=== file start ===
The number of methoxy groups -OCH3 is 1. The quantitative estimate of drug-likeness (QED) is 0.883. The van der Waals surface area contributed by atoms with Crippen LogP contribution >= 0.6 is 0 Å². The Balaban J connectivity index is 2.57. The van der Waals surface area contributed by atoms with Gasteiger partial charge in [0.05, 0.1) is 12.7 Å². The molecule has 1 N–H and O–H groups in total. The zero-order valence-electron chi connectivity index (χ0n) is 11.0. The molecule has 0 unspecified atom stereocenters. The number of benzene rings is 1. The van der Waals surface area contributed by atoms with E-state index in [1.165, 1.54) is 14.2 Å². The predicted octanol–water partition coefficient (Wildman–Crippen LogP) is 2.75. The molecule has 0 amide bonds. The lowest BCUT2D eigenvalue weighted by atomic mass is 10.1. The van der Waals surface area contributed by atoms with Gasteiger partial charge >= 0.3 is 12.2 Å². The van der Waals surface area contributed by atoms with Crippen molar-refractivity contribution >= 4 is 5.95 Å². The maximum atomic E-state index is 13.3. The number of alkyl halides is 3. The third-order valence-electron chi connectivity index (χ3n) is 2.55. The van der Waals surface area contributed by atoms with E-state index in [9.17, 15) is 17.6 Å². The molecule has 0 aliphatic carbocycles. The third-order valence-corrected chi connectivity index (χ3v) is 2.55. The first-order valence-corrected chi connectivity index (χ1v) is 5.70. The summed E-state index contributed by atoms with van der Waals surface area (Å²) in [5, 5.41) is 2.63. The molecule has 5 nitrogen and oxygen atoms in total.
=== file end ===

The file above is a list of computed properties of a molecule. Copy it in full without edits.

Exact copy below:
The number of methoxy groups -OCH3 is 1. The quantitative estimate of drug-likeness (QED) is 0.883. The van der Waals surface area contributed by atoms with Crippen LogP contribution >= 0.6 is 0 Å². The Balaban J connectivity index is 2.57. The van der Waals surface area contributed by atoms with Gasteiger partial charge in [0.05, 0.1) is 12.7 Å². The molecule has 1 N–H and O–H groups in total. The zero-order valence-electron chi connectivity index (χ0n) is 11.0. The molecule has 0 unspecified atom stereocenters. The number of benzene rings is 1. The van der Waals surface area contributed by atoms with E-state index in [1.165, 1.54) is 14.2 Å². The predicted octanol–water partition coefficient (Wildman–Crippen LogP) is 2.75. The molecule has 0 amide bonds. The lowest BCUT2D eigenvalue weighted by atomic mass is 10.1. The van der Waals surface area contributed by atoms with Gasteiger partial charge >= 0.3 is 12.2 Å². The van der Waals surface area contributed by atoms with Crippen molar-refractivity contribution >= 4 is 5.95 Å². The maximum atomic E-state index is 13.3. The number of alkyl halides is 3. The third-order valence-electron chi connectivity index (χ3n) is 2.55. The van der Waals surface area contributed by atoms with E-state index in [9.17, 15) is 17.6 Å². The molecule has 0 aliphatic carbocycles. The third-order valence-corrected chi connectivity index (χ3v) is 2.55. The first-order valence-corrected chi connectivity index (χ1v) is 5.70. The summed E-state index contributed by atoms with van der Waals surface area (Å²) in [5, 5.41) is 2.63. The molecule has 5 nitrogen and oxygen atoms in total.